But with the inmate count rising well above the expected average, Supervisor Danny Mann said the county could have to pay another $1 million to the jail at the end of the fiscal year, on top of the $3.4 million that was already budgeted.

“We raised taxes a phenomenal amount and it still wasn’t enough,” Mann said. “When you raise taxes and you still can’t balance your budget without taking money out of reserves, there’s something wrong. I don’t know the answer.”

Fighting meth

Holder said meth has far surpassed opioids and other drugs as the most widely abused substance in the county and has led to the increase in arrests. While some is made in the U.S., he said most is coming from Mexico in a clear, crushed crystalline form known as ice.

Chambers said that if meth users aren’t aggressively pursued and arrested, other crimes like theft will increase, and businesses won’t want to invest in the county.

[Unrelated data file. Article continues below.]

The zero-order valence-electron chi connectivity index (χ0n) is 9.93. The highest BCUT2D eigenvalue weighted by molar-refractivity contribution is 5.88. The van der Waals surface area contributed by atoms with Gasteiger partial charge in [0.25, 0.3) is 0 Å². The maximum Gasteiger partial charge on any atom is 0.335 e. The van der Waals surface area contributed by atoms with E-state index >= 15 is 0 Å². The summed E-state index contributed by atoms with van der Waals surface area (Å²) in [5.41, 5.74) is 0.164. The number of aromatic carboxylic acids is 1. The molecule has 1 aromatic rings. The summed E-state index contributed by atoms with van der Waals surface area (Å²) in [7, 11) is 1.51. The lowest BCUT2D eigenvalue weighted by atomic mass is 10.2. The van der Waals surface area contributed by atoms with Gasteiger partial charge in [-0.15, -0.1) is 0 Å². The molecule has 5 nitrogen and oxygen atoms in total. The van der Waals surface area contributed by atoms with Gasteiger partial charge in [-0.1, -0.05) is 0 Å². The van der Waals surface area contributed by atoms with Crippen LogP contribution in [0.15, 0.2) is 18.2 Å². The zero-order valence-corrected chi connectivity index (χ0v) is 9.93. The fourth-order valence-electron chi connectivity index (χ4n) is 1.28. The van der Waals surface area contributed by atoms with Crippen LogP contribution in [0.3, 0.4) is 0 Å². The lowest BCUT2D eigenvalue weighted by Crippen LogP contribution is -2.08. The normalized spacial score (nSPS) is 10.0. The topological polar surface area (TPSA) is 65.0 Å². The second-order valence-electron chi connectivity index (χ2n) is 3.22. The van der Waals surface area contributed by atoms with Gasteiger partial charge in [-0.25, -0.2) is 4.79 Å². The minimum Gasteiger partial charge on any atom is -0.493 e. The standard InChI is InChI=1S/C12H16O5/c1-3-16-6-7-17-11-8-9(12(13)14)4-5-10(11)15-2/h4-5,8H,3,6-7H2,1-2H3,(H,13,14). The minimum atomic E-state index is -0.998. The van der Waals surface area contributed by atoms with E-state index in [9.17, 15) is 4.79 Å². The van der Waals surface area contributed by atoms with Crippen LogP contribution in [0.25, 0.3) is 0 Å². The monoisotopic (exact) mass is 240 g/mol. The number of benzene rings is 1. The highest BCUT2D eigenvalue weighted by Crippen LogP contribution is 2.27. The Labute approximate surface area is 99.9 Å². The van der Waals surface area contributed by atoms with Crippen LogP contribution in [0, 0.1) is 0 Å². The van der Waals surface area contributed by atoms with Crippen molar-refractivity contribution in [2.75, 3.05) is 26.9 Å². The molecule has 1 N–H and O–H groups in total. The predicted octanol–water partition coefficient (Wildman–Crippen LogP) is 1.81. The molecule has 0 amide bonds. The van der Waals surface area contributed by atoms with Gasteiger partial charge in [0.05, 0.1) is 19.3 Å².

“Very (few) have a job, so what they do is they go out and steal. They steal something, they sell it, they buy meth. It’s a continuous cycle,” Chambers said. “We’ve been interrupting that cycle by aggressively going after these drug dealers … and 90 percent of that is coming from over the border in Tennessee. That is the direct flow.”

At one point, Holder asked the BOS, “What do you expect me to do?”

Supervisor Chad Hood responded by saying, “That’s for you to figure out; you’re the sheriff.”

The political arena

Holder — who is running for sheriff as an independent against three other candidates in this year’s election — said he feared political views were becoming a factor in the jail discussion. He said a message is being spread to the public that the sheriff’s office caused this year’s tax increase by putting more people in jail.

“It’s not our fault that the regional jail is getting full,” Holder said. “It’s people’s fault, and we are not going to stop putting people in jail. We are not going to stop doing our job.”

Redwine said he feels the problem is “anything but political,” adding that he would respond the same way no matter who was sheriff.